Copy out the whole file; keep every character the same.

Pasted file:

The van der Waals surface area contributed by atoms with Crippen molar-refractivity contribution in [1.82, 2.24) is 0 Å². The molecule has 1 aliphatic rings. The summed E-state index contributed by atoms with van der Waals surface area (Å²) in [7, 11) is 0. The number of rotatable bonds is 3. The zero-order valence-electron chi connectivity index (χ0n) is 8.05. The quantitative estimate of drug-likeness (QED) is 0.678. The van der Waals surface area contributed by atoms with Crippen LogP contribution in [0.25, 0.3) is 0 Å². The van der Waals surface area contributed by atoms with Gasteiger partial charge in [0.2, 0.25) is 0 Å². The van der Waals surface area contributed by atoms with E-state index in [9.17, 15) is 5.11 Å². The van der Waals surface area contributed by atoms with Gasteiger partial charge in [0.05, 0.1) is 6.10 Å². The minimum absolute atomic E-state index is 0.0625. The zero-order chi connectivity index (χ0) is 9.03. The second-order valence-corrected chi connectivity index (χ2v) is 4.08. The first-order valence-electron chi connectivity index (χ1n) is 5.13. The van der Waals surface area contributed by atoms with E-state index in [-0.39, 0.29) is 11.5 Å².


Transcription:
The van der Waals surface area contributed by atoms with Crippen molar-refractivity contribution in [1.82, 2.24) is 0 Å². The molecule has 1 aliphatic rings. The summed E-state index contributed by atoms with van der Waals surface area (Å²) in [7, 11) is 0. The number of rotatable bonds is 3. The zero-order valence-electron chi connectivity index (χ0n) is 8.05. The quantitative estimate of drug-likeness (QED) is 0.678. The van der Waals surface area contributed by atoms with Crippen LogP contribution in [0.25, 0.3) is 0 Å². The van der Waals surface area contributed by atoms with Gasteiger partial charge in [0.2, 0.25) is 0 Å². The van der Waals surface area contributed by atoms with E-state index in [9.17, 15) is 5.11 Å². The van der Waals surface area contributed by atoms with Gasteiger partial charge in [0.05, 0.1) is 6.10 Å². The minimum absolute atomic E-state index is 0.0625. The zero-order chi connectivity index (χ0) is 9.03. The second-order valence-corrected chi connectivity index (χ2v) is 4.08. The first-order valence-electron chi connectivity index (χ1n) is 5.13. The van der Waals surface area contributed by atoms with E-state index in [-0.39, 0.29) is 11.5 Å².